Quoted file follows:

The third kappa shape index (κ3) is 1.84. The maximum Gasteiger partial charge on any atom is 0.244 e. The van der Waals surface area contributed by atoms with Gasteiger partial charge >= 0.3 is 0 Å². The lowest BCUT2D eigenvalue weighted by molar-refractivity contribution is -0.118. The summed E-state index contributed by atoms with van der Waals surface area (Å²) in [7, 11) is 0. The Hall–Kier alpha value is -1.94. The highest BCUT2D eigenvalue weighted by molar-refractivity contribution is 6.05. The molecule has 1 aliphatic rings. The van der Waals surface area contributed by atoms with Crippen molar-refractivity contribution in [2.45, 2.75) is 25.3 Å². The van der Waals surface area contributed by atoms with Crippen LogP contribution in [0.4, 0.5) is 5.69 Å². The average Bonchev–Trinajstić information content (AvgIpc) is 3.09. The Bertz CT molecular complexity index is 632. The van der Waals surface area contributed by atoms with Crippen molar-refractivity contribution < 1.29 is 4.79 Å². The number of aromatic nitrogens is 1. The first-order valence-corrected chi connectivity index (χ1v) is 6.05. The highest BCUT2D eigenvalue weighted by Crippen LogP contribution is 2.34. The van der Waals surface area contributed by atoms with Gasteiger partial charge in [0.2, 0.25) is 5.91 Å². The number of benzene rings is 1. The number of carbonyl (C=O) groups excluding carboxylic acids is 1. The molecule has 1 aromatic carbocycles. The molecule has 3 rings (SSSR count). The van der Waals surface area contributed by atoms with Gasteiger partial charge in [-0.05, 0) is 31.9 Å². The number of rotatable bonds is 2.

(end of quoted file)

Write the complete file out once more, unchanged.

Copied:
The third kappa shape index (κ3) is 1.84. The maximum Gasteiger partial charge on any atom is 0.244 e. The van der Waals surface area contributed by atoms with Gasteiger partial charge >= 0.3 is 0 Å². The lowest BCUT2D eigenvalue weighted by molar-refractivity contribution is -0.118. The summed E-state index contributed by atoms with van der Waals surface area (Å²) in [7, 11) is 0. The Hall–Kier alpha value is -1.94. The highest BCUT2D eigenvalue weighted by molar-refractivity contribution is 6.05. The molecule has 1 aliphatic rings. The van der Waals surface area contributed by atoms with Crippen molar-refractivity contribution in [2.45, 2.75) is 25.3 Å². The van der Waals surface area contributed by atoms with Crippen LogP contribution in [0.4, 0.5) is 5.69 Å². The average Bonchev–Trinajstić information content (AvgIpc) is 3.09. The Bertz CT molecular complexity index is 632. The van der Waals surface area contributed by atoms with Crippen molar-refractivity contribution < 1.29 is 4.79 Å². The number of aromatic nitrogens is 1. The first-order valence-corrected chi connectivity index (χ1v) is 6.05. The highest BCUT2D eigenvalue weighted by Crippen LogP contribution is 2.34. The van der Waals surface area contributed by atoms with Gasteiger partial charge in [0.2, 0.25) is 5.91 Å². The number of benzene rings is 1. The number of carbonyl (C=O) groups excluding carboxylic acids is 1. The molecule has 1 aromatic carbocycles. The molecule has 3 rings (SSSR count). The van der Waals surface area contributed by atoms with Gasteiger partial charge in [-0.05, 0) is 31.9 Å². The number of rotatable bonds is 2.